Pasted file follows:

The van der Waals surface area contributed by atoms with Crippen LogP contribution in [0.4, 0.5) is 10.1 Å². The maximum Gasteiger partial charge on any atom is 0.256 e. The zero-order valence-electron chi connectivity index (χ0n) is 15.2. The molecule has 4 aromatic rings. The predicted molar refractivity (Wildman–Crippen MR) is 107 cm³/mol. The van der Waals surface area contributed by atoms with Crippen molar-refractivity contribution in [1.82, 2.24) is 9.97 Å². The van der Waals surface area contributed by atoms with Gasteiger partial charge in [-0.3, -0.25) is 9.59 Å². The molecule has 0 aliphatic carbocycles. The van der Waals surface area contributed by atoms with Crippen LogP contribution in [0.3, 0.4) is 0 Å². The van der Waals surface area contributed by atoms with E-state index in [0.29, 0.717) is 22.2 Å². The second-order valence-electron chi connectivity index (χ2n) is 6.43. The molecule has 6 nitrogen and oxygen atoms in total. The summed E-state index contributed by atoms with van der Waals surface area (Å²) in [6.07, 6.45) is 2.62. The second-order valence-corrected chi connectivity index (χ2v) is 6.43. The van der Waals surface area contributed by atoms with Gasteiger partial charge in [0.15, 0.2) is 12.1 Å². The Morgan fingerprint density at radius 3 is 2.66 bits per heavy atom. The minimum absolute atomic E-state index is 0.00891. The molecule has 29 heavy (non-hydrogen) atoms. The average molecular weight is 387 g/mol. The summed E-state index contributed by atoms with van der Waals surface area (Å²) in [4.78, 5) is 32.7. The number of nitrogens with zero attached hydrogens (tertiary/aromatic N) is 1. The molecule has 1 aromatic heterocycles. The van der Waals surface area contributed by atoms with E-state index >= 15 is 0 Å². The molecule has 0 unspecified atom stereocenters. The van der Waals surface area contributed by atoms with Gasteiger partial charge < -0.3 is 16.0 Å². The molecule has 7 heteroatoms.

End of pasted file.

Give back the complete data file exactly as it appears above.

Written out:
The van der Waals surface area contributed by atoms with Crippen LogP contribution in [0.4, 0.5) is 10.1 Å². The maximum Gasteiger partial charge on any atom is 0.256 e. The zero-order valence-electron chi connectivity index (χ0n) is 15.2. The molecule has 4 aromatic rings. The predicted molar refractivity (Wildman–Crippen MR) is 107 cm³/mol. The van der Waals surface area contributed by atoms with Crippen molar-refractivity contribution in [1.82, 2.24) is 9.97 Å². The van der Waals surface area contributed by atoms with Gasteiger partial charge in [-0.3, -0.25) is 9.59 Å². The molecule has 0 aliphatic carbocycles. The van der Waals surface area contributed by atoms with Crippen LogP contribution in [0.3, 0.4) is 0 Å². The van der Waals surface area contributed by atoms with E-state index in [0.29, 0.717) is 22.2 Å². The second-order valence-electron chi connectivity index (χ2n) is 6.43. The molecule has 6 nitrogen and oxygen atoms in total. The summed E-state index contributed by atoms with van der Waals surface area (Å²) in [6.07, 6.45) is 2.62. The second-order valence-corrected chi connectivity index (χ2v) is 6.43. The van der Waals surface area contributed by atoms with Gasteiger partial charge in [0.15, 0.2) is 12.1 Å². The Morgan fingerprint density at radius 3 is 2.66 bits per heavy atom. The minimum absolute atomic E-state index is 0.00891. The molecule has 29 heavy (non-hydrogen) atoms. The average molecular weight is 387 g/mol. The summed E-state index contributed by atoms with van der Waals surface area (Å²) in [4.78, 5) is 32.7. The number of nitrogens with zero attached hydrogens (tertiary/aromatic N) is 1. The molecule has 1 aromatic heterocycles. The van der Waals surface area contributed by atoms with E-state index >= 15 is 0 Å². The molecule has 0 unspecified atom stereocenters. The van der Waals surface area contributed by atoms with Gasteiger partial charge < -0.3 is 16.0 Å². The molecule has 7 heteroatoms.